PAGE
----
gives life and colour to the dasa raja Dharma
By Dhananjani Silva
The veteran artist puts finishing touches to the pandal.
Jayasiri Semage, is getting ready to celebrate the forthcoming Vesak
festival on a grand note –this being the 2550 Buddha Jayanthi
The veteran artist has embarked on a special mission this Vesak
season to design, paint and erect a Vesak pandal depicting the dasa
The pandal is a gift to President Mahinda Rajapaksa by the Chairman
of Nawaloka Group of Companies, Deshabandu H. K. Dharmadasa.
on creations of ancient architecture of the Anuradhapura and Polonnaruwa
periods, Semage uses traditional designs such as the sun and moon,
liyavel, liyapota and hansapoottu to adorn the 11 frames of this
gigantic pandal which is to be erected near Parliament.
to Semage, about 30,000 bulbs will adorn the pandal for which the
electrical designs are done by A. B. Ariyadasa. “This is an
unusual pandal as it presents the dasa raja dharma. Most of the
other pandals narrate Jathaka tales.
records prosperous times when the country was ruled according to
this dasa raja dharma which was preached by Lord Buddha to all the
kings and His disciples. Lord Buddha taught the kings how they should
rule the country with the guidance of dasa raja dharma.
significance to President Rajapaksa is that he too is a follower
of the concept of dasa raja dharma,” Semage explained. “It
took me about two months to paint this pandal and special oil colours
were used for the designs,” he said.
feet tall and 55 feet wide, the pandal depicts the world engulfed
by fire at the bottom and on top is a statue of Lord Buddha putting
out the flames with holy water. Semage has designed and erected
over 50 pandals both in Sri Lanka and abroad.
cards for Sambuddha Jayanthi 2550
monks sometimes used a 'jangama vihara' (mobile vihara) when they
preached a sermon in a place away from the temple. The mobile vihara
had colourful paintings depicting the Buddha's life. The Buddha
was prominent in the paintings, thus creating 'saddha' in the minds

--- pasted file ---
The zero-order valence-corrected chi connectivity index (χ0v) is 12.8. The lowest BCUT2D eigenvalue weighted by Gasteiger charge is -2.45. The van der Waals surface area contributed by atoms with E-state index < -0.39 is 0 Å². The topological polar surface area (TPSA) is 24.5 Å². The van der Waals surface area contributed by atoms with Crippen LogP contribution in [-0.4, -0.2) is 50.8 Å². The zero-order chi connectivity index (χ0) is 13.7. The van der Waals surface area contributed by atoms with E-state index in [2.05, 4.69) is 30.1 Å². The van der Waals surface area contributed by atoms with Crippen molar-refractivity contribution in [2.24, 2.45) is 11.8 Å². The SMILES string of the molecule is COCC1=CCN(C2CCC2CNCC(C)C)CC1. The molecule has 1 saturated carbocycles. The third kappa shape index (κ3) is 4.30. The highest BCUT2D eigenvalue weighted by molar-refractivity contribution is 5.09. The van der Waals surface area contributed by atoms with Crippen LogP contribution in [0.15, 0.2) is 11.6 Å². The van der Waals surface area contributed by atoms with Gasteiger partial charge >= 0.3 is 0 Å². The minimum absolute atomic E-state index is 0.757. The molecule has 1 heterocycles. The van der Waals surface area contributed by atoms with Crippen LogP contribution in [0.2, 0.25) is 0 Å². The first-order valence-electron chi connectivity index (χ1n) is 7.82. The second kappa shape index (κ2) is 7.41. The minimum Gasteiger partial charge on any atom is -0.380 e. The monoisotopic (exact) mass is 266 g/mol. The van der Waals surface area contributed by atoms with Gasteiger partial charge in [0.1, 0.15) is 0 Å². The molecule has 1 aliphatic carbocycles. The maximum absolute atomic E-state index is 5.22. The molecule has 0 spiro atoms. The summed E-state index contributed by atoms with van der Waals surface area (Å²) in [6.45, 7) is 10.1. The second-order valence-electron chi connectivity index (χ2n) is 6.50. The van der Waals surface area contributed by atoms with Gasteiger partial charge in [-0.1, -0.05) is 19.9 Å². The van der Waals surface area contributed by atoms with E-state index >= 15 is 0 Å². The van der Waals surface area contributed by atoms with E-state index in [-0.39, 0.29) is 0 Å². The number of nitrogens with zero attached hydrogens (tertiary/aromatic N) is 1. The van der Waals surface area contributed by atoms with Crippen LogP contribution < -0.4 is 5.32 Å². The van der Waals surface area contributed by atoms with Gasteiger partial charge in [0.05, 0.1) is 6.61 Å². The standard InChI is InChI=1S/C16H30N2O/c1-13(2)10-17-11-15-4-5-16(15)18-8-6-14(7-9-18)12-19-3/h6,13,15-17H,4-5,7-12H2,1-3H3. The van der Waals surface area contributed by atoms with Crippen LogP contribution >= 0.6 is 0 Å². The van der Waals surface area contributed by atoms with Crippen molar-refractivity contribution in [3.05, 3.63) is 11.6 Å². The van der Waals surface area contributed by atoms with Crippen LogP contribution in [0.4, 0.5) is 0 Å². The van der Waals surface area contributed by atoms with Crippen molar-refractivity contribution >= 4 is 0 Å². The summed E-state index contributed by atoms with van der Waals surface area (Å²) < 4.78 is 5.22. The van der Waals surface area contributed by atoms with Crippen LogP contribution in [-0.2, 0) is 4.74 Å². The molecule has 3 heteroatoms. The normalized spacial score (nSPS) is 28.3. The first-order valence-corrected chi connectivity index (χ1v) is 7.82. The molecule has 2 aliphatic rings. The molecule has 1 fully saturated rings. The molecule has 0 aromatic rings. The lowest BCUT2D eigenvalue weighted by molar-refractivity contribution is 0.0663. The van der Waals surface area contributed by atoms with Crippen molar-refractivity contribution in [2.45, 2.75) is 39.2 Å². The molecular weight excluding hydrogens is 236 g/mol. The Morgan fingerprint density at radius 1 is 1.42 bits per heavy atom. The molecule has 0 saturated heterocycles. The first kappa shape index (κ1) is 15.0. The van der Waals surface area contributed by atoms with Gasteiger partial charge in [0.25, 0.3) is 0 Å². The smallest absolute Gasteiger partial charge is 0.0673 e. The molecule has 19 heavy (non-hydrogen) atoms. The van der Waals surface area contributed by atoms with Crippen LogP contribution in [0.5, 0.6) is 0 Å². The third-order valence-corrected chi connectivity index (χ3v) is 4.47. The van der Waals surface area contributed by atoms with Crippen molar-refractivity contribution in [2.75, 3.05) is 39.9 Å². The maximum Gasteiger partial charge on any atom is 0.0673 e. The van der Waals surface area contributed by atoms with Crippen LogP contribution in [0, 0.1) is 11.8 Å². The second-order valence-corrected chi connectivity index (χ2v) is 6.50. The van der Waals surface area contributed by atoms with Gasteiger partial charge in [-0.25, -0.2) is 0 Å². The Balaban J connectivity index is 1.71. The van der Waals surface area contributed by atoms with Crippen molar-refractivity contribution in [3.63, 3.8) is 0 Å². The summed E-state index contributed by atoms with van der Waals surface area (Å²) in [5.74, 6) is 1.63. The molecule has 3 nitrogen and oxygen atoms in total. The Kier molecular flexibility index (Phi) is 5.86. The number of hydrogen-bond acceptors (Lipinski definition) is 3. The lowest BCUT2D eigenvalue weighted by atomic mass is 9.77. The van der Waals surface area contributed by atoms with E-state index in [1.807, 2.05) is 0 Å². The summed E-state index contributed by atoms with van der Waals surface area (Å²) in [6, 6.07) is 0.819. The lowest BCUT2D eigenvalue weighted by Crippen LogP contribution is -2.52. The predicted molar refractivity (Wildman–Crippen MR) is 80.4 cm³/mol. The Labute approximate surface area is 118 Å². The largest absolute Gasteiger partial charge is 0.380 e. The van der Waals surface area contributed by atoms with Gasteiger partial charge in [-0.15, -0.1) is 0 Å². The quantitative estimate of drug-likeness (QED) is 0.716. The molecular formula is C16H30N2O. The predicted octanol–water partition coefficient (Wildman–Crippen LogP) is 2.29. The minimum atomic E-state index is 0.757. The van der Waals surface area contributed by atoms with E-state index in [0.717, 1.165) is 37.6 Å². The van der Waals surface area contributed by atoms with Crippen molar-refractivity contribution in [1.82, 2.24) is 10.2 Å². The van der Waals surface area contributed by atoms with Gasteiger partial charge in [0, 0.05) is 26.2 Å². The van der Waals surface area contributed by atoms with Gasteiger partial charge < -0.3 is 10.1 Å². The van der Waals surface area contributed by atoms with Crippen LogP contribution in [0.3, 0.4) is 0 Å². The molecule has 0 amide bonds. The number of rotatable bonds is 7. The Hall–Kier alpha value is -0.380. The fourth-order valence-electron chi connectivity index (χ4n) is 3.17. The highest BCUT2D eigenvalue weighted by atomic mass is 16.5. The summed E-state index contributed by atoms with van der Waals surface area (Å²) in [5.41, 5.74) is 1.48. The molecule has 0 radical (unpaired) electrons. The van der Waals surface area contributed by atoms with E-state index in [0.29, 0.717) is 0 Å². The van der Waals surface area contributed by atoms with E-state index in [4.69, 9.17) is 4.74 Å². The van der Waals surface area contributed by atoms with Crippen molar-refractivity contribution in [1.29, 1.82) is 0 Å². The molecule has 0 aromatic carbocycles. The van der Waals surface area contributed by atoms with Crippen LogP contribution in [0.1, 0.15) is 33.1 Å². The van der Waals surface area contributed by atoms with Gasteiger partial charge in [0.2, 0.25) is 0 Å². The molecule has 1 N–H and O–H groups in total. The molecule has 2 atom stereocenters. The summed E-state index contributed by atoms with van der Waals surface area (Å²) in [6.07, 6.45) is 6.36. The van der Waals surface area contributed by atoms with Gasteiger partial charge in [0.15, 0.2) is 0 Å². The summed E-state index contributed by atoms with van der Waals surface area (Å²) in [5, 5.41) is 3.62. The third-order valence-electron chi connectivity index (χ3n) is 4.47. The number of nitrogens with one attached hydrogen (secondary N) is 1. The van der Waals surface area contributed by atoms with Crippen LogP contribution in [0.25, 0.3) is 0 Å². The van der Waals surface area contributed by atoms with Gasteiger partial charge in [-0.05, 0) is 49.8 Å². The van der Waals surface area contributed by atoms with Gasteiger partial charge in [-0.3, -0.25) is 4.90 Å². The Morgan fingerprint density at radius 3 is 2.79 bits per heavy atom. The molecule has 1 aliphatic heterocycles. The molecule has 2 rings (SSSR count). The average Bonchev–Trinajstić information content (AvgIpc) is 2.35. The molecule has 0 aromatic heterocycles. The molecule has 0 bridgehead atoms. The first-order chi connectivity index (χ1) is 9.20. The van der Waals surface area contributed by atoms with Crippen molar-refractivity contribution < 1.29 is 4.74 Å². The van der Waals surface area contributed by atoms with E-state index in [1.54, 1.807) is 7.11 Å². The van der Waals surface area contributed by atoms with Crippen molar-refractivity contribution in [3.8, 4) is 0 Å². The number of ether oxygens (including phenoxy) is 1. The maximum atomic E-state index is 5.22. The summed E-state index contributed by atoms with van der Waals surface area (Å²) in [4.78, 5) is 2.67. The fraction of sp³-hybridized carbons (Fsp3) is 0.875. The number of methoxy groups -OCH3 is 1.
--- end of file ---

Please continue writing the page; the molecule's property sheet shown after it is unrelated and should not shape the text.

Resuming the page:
of the devotees.
in the form of a little cupboard with doors adorned with paintings
too, the mobile vihara could be easily moved from place to place.
Before the sermon began, it would be opened and displayed, thereby
creating a mini-temple atmosphere.
vihara found in the Nagolla Raja Maha Vihara, close to Kurunegala
belonging to the 18th century depicts the 'soovisi vivaranaya' -
the Bodhisatva receiving benediction from the 24 Buddhas. This is
among renowned photographer Gamini Jayasinghe's collection of temple
murals in his forthcoming book 'Sri Lankan Buddhist Art - Post-Classical
Revival' devoted to the Kandyan school of painting.
has also selected it for use in one of 20 special greeting cards
released by Sarvodaya Vishva Lekha to commemorate the Sri Sambuddha
Jayanthi 2550 during Vesak this year.
a time when meaningless illustrations including pictures of film
stars are used in Vesak greeting cards, these cards set a new standard.
They are colourful and pleasing to the eye, yet meaningful and form
a fine collection of the 18th & 19th century temple murals.
Of the 20 cards, ten are from the Kandyan period temples while the
other ten are from the Kelaniya frescoes, picked from 'The Glory
of Kelaniya Murals', Gamini's third publication in the series 'Sri
Lankan Buddhist Art'. The text in these Vishva Lekha publications
is by journalist D.B. Kappagoda.
form of temple murals photographed by Gamini is the 'pethikada'
- paintings done on cloth. These are found in ancient temples and
are not generally displayed. The monks prefer to keep them rolled
up and stacked for safety, taking them out only on special occasions.
monks had the habit of taking these for 'bana' preachings and displaying